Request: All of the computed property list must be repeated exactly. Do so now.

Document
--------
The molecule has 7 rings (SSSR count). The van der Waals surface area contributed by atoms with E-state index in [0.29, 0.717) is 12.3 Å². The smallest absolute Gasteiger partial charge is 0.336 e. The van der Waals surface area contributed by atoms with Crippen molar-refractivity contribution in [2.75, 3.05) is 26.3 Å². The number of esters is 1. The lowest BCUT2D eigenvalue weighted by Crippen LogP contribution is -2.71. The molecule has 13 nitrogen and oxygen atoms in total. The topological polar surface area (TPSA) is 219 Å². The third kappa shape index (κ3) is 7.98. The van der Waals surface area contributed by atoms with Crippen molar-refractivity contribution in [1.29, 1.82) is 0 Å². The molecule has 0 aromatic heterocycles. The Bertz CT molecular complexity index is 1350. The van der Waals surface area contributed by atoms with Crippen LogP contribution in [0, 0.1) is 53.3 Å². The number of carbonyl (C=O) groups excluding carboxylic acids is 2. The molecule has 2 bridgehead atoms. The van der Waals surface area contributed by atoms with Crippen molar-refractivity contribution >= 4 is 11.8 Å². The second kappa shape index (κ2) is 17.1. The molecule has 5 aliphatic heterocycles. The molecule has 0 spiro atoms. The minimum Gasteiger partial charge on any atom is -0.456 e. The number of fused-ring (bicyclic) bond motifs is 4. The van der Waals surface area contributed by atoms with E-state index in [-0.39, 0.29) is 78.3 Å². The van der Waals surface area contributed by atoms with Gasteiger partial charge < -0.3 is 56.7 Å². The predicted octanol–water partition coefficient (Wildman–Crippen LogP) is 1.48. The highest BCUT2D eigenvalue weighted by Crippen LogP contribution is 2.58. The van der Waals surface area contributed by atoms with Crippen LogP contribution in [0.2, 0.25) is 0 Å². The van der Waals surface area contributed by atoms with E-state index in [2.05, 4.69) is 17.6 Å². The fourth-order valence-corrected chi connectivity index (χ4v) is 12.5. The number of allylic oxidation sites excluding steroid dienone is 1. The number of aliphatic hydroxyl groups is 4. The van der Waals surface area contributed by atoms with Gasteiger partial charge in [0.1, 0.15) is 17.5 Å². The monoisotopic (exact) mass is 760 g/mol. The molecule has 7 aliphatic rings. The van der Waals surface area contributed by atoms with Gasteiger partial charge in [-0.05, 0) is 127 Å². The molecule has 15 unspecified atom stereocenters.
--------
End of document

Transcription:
The molecule has 7 rings (SSSR count). The van der Waals surface area contributed by atoms with E-state index in [0.29, 0.717) is 12.3 Å². The smallest absolute Gasteiger partial charge is 0.336 e. The van der Waals surface area contributed by atoms with Crippen molar-refractivity contribution in [2.75, 3.05) is 26.3 Å². The number of esters is 1. The lowest BCUT2D eigenvalue weighted by Crippen LogP contribution is -2.71. The molecule has 13 nitrogen and oxygen atoms in total. The topological polar surface area (TPSA) is 219 Å². The third kappa shape index (κ3) is 7.98. The van der Waals surface area contributed by atoms with Crippen molar-refractivity contribution in [1.29, 1.82) is 0 Å². The molecule has 0 aromatic heterocycles. The Bertz CT molecular complexity index is 1350. The van der Waals surface area contributed by atoms with Crippen LogP contribution in [0, 0.1) is 53.3 Å². The number of carbonyl (C=O) groups excluding carboxylic acids is 2. The molecule has 2 bridgehead atoms. The van der Waals surface area contributed by atoms with Crippen molar-refractivity contribution >= 4 is 11.8 Å². The second kappa shape index (κ2) is 17.1. The molecule has 5 aliphatic heterocycles. The molecule has 0 spiro atoms. The minimum Gasteiger partial charge on any atom is -0.456 e. The number of fused-ring (bicyclic) bond motifs is 4. The van der Waals surface area contributed by atoms with E-state index in [-0.39, 0.29) is 78.3 Å². The van der Waals surface area contributed by atoms with Gasteiger partial charge < -0.3 is 56.7 Å². The predicted octanol–water partition coefficient (Wildman–Crippen LogP) is 1.48. The highest BCUT2D eigenvalue weighted by Crippen LogP contribution is 2.58. The van der Waals surface area contributed by atoms with Crippen LogP contribution in [0.2, 0.25) is 0 Å². The van der Waals surface area contributed by atoms with E-state index in [2.05, 4.69) is 17.6 Å². The fourth-order valence-corrected chi connectivity index (χ4v) is 12.5. The number of allylic oxidation sites excluding steroid dienone is 1. The number of aliphatic hydroxyl groups is 4. The van der Waals surface area contributed by atoms with Gasteiger partial charge in [0.1, 0.15) is 17.5 Å². The monoisotopic (exact) mass is 760 g/mol. The molecule has 7 aliphatic rings. The van der Waals surface area contributed by atoms with Gasteiger partial charge in [-0.05, 0) is 127 Å². The molecule has 15 unspecified atom stereocenters.